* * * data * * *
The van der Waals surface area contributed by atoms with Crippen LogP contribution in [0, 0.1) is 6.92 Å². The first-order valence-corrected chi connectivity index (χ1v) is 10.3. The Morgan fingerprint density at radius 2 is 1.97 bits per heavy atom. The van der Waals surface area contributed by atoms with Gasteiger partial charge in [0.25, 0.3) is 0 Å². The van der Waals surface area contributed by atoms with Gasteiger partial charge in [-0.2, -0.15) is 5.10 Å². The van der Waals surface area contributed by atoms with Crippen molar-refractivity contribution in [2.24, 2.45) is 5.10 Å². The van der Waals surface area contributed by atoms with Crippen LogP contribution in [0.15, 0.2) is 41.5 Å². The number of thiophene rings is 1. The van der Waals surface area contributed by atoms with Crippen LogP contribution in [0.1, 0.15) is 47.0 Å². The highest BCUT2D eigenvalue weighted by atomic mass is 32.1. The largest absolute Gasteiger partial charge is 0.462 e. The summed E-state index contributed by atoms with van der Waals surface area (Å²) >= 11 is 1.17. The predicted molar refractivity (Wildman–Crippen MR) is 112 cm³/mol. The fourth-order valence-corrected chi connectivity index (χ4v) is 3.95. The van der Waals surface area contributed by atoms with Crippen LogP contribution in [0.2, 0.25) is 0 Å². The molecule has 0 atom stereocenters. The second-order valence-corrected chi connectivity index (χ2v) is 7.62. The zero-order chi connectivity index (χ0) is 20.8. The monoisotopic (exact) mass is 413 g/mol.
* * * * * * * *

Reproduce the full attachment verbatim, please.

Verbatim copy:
The van der Waals surface area contributed by atoms with Crippen LogP contribution in [0, 0.1) is 6.92 Å². The first-order valence-corrected chi connectivity index (χ1v) is 10.3. The Morgan fingerprint density at radius 2 is 1.97 bits per heavy atom. The van der Waals surface area contributed by atoms with Gasteiger partial charge in [0.25, 0.3) is 0 Å². The van der Waals surface area contributed by atoms with Gasteiger partial charge in [-0.2, -0.15) is 5.10 Å². The van der Waals surface area contributed by atoms with Crippen molar-refractivity contribution in [2.24, 2.45) is 5.10 Å². The van der Waals surface area contributed by atoms with Crippen LogP contribution in [0.15, 0.2) is 41.5 Å². The number of thiophene rings is 1. The van der Waals surface area contributed by atoms with Crippen LogP contribution in [0.1, 0.15) is 47.0 Å². The highest BCUT2D eigenvalue weighted by atomic mass is 32.1. The largest absolute Gasteiger partial charge is 0.462 e. The summed E-state index contributed by atoms with van der Waals surface area (Å²) >= 11 is 1.17. The predicted molar refractivity (Wildman–Crippen MR) is 112 cm³/mol. The fourth-order valence-corrected chi connectivity index (χ4v) is 3.95. The van der Waals surface area contributed by atoms with Crippen LogP contribution in [0.2, 0.25) is 0 Å². The molecule has 0 atom stereocenters. The second-order valence-corrected chi connectivity index (χ2v) is 7.62. The zero-order chi connectivity index (χ0) is 20.8. The monoisotopic (exact) mass is 413 g/mol.